In Journal of microscopy ; h5-index 0.0
For many nanoparticle applications it is important to understand dispersion in liquids. For nanomedicinal and nanotoxicological research this is complicated by the often complex nature of the biological dispersant and ultimately this leads to severe limitations in the analysis of the nanoparticle dispersion by light scattering techniques. Here we present an alternative analysis and associated workflow which utilises electron microscopy. The need to collect large, statistically relevant datasets by imaging vacuum dried, plunge frozen aliquots of suspension was accomplished by developing an automated STEM imaging protocol implemented in an SEM fitted with a transmission detector. Automated analysis of images of agglomerates was achieved by machine learning using two free open-source software tools: CellProfiler and ilastik. The specific results and overall workflow described enable accurate nanoparticle agglomerate analysis of particles suspended in aqueous media containing other potential confounding components such as salts, vitamins and proteins. LAY DESCRIPTION: In order to further advance studies in both nanomedicine and nanotoxicology, we need to continue to understand the dispersion of nanoparticles in biological fluids. These biological environments often contain a number of components such as salts, vitamins and proteins which can lead to difficulties when using traditional techniques to monitor dispersion. Here we present an alternative analysis which utilises electron microscopy. In order to use this approach statistically relevant large image datasets were collected from appropriately prepared samples of nanoparticle suspensions by implementing an automated imaging protocol. Automated analysis of these images was achieved through machine learning using two readily accessible freeware; CellProfiler and ilastik. The workflow presented enables accurate nanoparticle dispersion analysis of particles suspended in more complex biological media.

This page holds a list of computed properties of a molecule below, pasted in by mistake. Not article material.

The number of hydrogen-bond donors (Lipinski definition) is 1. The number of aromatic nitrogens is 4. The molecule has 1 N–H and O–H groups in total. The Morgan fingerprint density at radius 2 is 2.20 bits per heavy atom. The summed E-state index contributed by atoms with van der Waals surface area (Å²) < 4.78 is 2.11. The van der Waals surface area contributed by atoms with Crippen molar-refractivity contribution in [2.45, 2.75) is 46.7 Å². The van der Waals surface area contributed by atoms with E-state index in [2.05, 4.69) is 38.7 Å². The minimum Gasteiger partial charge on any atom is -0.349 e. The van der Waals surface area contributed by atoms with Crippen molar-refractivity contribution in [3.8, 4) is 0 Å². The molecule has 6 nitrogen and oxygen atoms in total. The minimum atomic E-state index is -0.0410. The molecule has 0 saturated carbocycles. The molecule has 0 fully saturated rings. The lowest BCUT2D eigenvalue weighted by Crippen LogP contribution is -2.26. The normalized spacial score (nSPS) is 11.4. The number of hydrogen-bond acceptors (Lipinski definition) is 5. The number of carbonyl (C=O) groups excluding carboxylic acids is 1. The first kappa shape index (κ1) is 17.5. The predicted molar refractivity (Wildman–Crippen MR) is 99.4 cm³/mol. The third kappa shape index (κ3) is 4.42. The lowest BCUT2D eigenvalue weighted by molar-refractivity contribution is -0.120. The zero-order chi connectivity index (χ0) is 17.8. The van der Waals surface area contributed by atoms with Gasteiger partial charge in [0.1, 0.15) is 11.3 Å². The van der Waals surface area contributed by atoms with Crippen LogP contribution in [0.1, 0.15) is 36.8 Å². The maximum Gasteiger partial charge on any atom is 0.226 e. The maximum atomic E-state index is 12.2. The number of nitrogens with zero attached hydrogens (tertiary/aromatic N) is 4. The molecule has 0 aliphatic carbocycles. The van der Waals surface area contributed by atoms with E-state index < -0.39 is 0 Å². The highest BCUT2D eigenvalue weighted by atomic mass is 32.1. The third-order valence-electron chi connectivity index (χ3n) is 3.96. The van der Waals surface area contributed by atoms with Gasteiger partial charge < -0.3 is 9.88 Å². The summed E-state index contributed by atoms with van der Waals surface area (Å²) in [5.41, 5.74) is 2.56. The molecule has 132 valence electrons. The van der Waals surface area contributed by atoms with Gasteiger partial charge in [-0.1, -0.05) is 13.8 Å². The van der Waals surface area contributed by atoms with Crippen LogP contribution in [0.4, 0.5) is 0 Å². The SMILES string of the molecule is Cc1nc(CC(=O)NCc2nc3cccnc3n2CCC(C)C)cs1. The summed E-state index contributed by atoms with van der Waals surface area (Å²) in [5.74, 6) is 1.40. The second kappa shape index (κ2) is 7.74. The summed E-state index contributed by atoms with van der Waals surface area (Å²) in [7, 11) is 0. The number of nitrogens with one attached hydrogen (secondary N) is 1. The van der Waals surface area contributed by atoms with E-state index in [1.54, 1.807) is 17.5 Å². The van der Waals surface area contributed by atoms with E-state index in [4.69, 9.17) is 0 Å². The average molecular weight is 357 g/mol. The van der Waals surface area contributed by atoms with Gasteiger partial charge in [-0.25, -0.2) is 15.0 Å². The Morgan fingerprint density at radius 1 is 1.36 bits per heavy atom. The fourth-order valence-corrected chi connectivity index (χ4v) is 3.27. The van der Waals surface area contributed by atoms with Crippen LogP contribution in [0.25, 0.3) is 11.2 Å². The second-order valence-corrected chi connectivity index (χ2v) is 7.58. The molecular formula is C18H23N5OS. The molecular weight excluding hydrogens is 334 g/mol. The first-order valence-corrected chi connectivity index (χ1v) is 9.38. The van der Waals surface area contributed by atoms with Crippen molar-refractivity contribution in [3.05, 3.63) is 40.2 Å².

Ilett M, Wills J, Rees P, Sharma S, Micklethwaite S, Brown A, Brydson R, Hondow N
Agglomeration, automated imaging, machine learning, nanoparticles